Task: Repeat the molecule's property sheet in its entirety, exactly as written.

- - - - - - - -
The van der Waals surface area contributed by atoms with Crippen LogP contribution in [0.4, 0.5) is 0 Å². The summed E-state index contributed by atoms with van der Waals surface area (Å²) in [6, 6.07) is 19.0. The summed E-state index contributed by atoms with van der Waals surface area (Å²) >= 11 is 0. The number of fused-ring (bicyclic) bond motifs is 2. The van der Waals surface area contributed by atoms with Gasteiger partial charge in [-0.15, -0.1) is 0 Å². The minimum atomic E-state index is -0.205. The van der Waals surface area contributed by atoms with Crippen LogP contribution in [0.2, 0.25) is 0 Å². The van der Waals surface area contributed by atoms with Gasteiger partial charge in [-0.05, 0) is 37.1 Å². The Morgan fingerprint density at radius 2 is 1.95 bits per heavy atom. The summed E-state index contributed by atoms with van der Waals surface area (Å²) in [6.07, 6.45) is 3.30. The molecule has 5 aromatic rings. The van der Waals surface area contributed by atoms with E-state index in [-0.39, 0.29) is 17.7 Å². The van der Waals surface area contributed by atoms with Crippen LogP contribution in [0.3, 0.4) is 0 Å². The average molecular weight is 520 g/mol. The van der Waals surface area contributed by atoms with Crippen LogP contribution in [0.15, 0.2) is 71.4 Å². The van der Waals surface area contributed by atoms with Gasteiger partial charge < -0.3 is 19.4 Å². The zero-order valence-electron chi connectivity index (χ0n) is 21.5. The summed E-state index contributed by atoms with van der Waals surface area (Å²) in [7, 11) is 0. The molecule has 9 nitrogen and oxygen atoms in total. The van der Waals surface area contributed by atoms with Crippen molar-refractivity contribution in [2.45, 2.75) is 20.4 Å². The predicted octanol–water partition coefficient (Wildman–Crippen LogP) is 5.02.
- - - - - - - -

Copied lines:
The van der Waals surface area contributed by atoms with Crippen LogP contribution in [0.4, 0.5) is 0 Å². The summed E-state index contributed by atoms with van der Waals surface area (Å²) in [6, 6.07) is 19.0. The summed E-state index contributed by atoms with van der Waals surface area (Å²) >= 11 is 0. The number of fused-ring (bicyclic) bond motifs is 2. The van der Waals surface area contributed by atoms with Gasteiger partial charge in [-0.15, -0.1) is 0 Å². The minimum atomic E-state index is -0.205. The van der Waals surface area contributed by atoms with Crippen LogP contribution in [0.2, 0.25) is 0 Å². The van der Waals surface area contributed by atoms with Gasteiger partial charge in [-0.05, 0) is 37.1 Å². The Morgan fingerprint density at radius 2 is 1.95 bits per heavy atom. The summed E-state index contributed by atoms with van der Waals surface area (Å²) in [6.07, 6.45) is 3.30. The molecule has 5 aromatic rings. The van der Waals surface area contributed by atoms with E-state index in [-0.39, 0.29) is 17.7 Å². The van der Waals surface area contributed by atoms with Crippen LogP contribution in [0.3, 0.4) is 0 Å². The average molecular weight is 520 g/mol. The van der Waals surface area contributed by atoms with Crippen LogP contribution in [0.15, 0.2) is 71.4 Å². The van der Waals surface area contributed by atoms with Gasteiger partial charge < -0.3 is 19.4 Å². The zero-order valence-electron chi connectivity index (χ0n) is 21.5. The summed E-state index contributed by atoms with van der Waals surface area (Å²) in [7, 11) is 0. The molecule has 9 nitrogen and oxygen atoms in total. The van der Waals surface area contributed by atoms with Crippen molar-refractivity contribution in [2.45, 2.75) is 20.4 Å². The predicted octanol–water partition coefficient (Wildman–Crippen LogP) is 5.02.